In the design phase, engineers predict the aerodynamic performance of an airplane with computational fluid dynamics, or CFD, modeling. The model does this by processing factors including the shape, speed and operating conditions. But relying on a model to simulate a flight test in a particular set of operating conditions would be even more complex. The model must show the lift and drag, how quickly the plane turns, whether it is stable or unstable, and other characteristics that would be required by a regulator to certify the plane for that particular set of conditions. For instance, builders must show the plane could remain in stable flight with an engine out at a specific speed, altitude and angle of bank. Similarly, engineers can predict structural performance — how much a wing will bend under a certain amount of force, for example — with computational structural mechanics modeling, or CSM.

The problem is that for many of the scenarios a plane must be certified for, a model’s prediction of performance isn’t accurate enough to replace flight testing, and the margin of error is not known, says Alonso, one of the authors of a NASA-sponsored 2021 report “A Guide for Aircraft Certification by Analysis.”

“Quantifying uncertainties, I believe, is absolutely necessary in order to be able to have any credibility with the regulators,” Alonso says. He means uncertainties that could come from slight temperature or wind speed differences, for example, or from imperfections in the model itself. Computing uncertainties is “kind of the holy grail” for CBA, showing regulators the margin of error for CBA predictions while also proving that CBA can be faster and more effective than physical testing. However, he says, currently there is a lot of research into quantifying model errors, and none of the research is “ready for prime time.”

“If you’re a regulator, you want that value and a real uncertainty distribution coming from all of the sources,” Alonso says. “As a member of the flying public, I would say I don’t want to get on an airplane that does not prove things to me beyond a reasonable doubt. And reasonable doubt typically is four to five nines” — simulations that can guarantee that 99.9999% to 99.99999% of the time, the airplane will meet the safety threshold that it is being tested against, the 3.75-G load on its wings without breaking, for example.

“I only want these airplanes to fail once every several million hours of flight.”

Flight tests also have uncertainties, but to a lesser degree than today’s computer simulations, Alonso says. For example, the results of a flight test may be thrown off by slight variations in wind speeds, temperature or air density, or tiny imperfections in a wing’s leading edge, and these could affect the accuracy of the flight test’s prediction.

“All one should ask from simulations used for certification purposes is that they are as good as the flight test,” he says.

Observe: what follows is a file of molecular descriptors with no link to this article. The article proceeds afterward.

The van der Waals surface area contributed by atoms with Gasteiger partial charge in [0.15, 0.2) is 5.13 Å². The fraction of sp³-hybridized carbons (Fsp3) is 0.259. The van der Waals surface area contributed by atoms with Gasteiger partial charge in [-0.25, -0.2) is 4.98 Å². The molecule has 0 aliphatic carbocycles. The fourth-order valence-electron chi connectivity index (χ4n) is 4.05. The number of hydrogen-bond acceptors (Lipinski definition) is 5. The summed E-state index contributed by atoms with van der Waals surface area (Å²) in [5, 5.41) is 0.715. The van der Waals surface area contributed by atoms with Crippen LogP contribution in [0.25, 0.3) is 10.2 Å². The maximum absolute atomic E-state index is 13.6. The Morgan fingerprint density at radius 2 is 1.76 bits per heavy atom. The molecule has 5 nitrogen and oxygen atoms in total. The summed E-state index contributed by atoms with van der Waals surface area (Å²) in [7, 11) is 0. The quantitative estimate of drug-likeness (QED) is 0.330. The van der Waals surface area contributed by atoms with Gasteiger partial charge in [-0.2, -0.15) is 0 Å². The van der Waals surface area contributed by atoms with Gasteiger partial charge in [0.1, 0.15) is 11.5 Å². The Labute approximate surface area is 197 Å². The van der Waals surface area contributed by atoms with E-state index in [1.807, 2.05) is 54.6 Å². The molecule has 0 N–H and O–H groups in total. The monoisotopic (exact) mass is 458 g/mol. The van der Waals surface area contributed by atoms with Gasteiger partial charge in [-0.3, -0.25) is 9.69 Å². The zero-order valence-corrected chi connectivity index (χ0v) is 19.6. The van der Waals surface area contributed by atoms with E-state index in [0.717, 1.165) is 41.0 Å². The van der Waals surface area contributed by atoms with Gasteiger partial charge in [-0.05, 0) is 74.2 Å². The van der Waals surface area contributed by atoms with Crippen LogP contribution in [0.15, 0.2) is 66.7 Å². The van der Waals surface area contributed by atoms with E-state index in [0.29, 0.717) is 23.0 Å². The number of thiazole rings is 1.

Regulators’ view

FAA didn’t respond to questions about CBA, but Rob Gregg III, chief aerodynamicist for Boeing’s commercial airplanes division, says the agency accepts CBA as part of earning certification for minor design changes, such as the addition of an antenna when the same antenna had already been certified on a derivative model of that plane. In those cases, CBA typically reduces the number of flight tests required. As more trust is established in the CBA predictions, Gregg says, he expects regulations will allow for more applications of CBA.

By allowing CBA to replace flight testing for some type certification tasks, Gregg says, the matrix of conditions for the physical flights could be thinned out to eventually replace 50% of them. And the combination of flight testing and CBA could expand the scope of a type certifications to cover a wider range of situations, such as multiple engine failures or other combinations of failures or scenarios that would be difficult or impossible to have a test pilot perform.

Another advantage of CBA: The computer models that perform the analyses could also help designers bring their concepts to fruition faster and avoid surprise problems during the development of an aircraft that otherwise wouldn’t be revealed until flight testing, Gregg says.
EASA and FAA are “very much aligned” on their view of CBA, says Willem Doeland, a structures and materials specialist at EASA. “Our thinking is the same in terms of what it takes to accept tools, to accept analysis results, when to do a test or not.”

EASA decides on a case-by-case basis whether it will accept virtual in lieu of physical testing for a particular certification requirement. For derivatives of certified aircraft, virtual tests have begun to replace some of the physical ones for aspects of the aircraft that are similar to the certified version, provided the manufacturer’s computer model has been validated with flight tests and ground testing, Doeland says.